Is Tinnitus a Disability? Can You Get Long-Term Disability Benefits for It?
Is Tinnitus a disability? Yes. Tinnitus can be a long-term, debilitating condition even with treatment. It may take some effort to get past the barriers some insurance companies place in your path, but an Ocala FL LTD attorney can help you improve your chances of receiving long-term disability benefits for tinnitus. Here's what to know before applying.
What Is Tinnitus?
Tinnitus is a condition characterized by noises in one or both ears and may be a ringing, buzzing, clicking, or hissing sound. The noise can be low or high pitch and the symptoms can be severe. Inability to concentrate or to follow conversations, poor memory, loss of sleep, extreme fatigue, anxiety, and depression can result from tinnitus. In addition to noise, tinnitus may be accompanied by hearing loss and/or other ear, nose, and throat problems.
What Type of Tinnitus Do I Have?
It's important that you know the difference between the two types of tinnitus as well as be familiar with which type you have.
- If you have objective tinnitus your doctor will be able to hear noise in your ear(s) or will be able to detect a pulsating motion from the surrounding structure of the ear.
- If your doctor is unable to hear any sound, you have subjective tinnitus, which is the most common type.
Your insurance company will want objective proof of your condition, which will be easier for those with objective tinnitus. Unfortunately, subjective tinnitus is more common and yet it is more difficult to prove your diagnosis. Tests which will help you provide proof are hearing and/or audiological testing, sleep studies, cognitive testing, and statements of confirmation from your physician.
If your symptoms are subjective, you should check your insurance policy. It may limit your long-term disability benefits for any condition diagnosed mainly by subjective symptoms.
How Will the Insurance Company Treat My Claim?
It's very likely that your insurance company will be concerned primarily with whether or not you suffer from hearing loss. It's a very common misconception among insurance companies and may also be the reason many people are denied benefits. In fact, the most common causes of disability are due to an inability to concentrate or focus, sleep, or may be caused by depression.
If you're unable to correct your insurance company's perceptions about disabilities caused by tinnitus, consider hiring a long-term disability attorney. They may recommend you undergo additional neuropsychological testing, as well as ask your physician to provide a written narrative about your condition.
How Can I Prove My Condition?
Receive Appropriate Treatment
In addition to the testing listed above, the treatment that you receive will be important when you submit a claim for long-term disability benefits. Many long-term disability policies require proof that you are receiving treatment and that your treatment is appropriate. Because the symptoms of tinnitus vary greatly from person to person, determining what "appropriate" treatment means can be tricky.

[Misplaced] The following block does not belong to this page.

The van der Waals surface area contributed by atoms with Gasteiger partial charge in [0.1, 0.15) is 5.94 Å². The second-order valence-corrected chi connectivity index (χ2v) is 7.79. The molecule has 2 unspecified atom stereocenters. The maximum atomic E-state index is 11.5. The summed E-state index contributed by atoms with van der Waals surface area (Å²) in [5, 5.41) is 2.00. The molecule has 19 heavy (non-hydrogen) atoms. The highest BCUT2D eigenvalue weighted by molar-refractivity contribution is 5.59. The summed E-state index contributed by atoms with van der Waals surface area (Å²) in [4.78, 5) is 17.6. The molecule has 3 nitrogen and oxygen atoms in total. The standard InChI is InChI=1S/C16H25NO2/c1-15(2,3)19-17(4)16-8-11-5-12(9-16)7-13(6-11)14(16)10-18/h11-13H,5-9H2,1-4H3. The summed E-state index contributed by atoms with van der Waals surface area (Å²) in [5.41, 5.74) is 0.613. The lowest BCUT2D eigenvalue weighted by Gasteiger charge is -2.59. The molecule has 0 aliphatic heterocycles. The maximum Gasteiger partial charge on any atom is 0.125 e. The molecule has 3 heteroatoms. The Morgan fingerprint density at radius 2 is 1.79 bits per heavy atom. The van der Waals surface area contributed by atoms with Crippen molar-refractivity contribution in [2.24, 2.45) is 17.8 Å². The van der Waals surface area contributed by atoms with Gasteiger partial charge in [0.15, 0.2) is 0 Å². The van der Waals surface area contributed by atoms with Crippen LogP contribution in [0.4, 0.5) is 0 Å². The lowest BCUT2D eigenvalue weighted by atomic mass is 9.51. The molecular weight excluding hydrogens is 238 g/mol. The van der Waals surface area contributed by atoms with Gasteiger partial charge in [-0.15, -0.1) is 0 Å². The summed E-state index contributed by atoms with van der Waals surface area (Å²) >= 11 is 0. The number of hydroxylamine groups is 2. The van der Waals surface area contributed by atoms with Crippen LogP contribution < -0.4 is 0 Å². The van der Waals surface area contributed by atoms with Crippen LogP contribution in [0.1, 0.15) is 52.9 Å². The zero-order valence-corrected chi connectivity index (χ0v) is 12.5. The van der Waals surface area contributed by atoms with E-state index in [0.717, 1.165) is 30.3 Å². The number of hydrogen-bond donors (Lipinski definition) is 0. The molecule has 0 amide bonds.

The treatment you receive could be to relieve symptoms or it could be to resolve any underlying conditions such as high blood pressures, cardiovascular disease, TMJ, inner ear problems, or even Lyme disease. If the underlying condition cannot be identified, your physician will very likely focus on symptom management.
Some of the symptom management strategies physicians use are cognitive behavior therapy, white noise machine therapy, and neuromonic device therapy. Avoidance of certain food, physical therapy, annual hearing testing, and use of hearing aids are other treatments which may help.
Make Sure You Continue Treatment
No matter what treatment your physician recommends, it's very important that you stay in compliance by continuing treatment. If you fail to follow your physician's treatment plan, the insurance company may consider that as being out of compliance. If you already have benefits, they might be terminated. And if you are in the application process, it may result in denial of your long-term benefits.
The insurance company will want periodic proof of an ongoing disability. It is possible that your tinnitus may improve with treatment. It is also possible that you may adapt to the tinnitus and will be able to function well in time.
Insurance companies are aware that symptoms may improve which is one reason they require periodic updates, typically twice per year, although the frequency of reporting will depend on your individual case. If you fail to submit an update, your long-term disability benefits may subsequently be terminated. The assistance of a long-term disability lawyer may keep you from losing valuable long-term disability benefits.
Is Tinnitus a Disability? We Can Help You Find the Answers
At CJ Henry Law Firm, PLLC, our experience and expertise can make an important difference when applying for long-term disability benefits. Call us today to learn more about how we can help.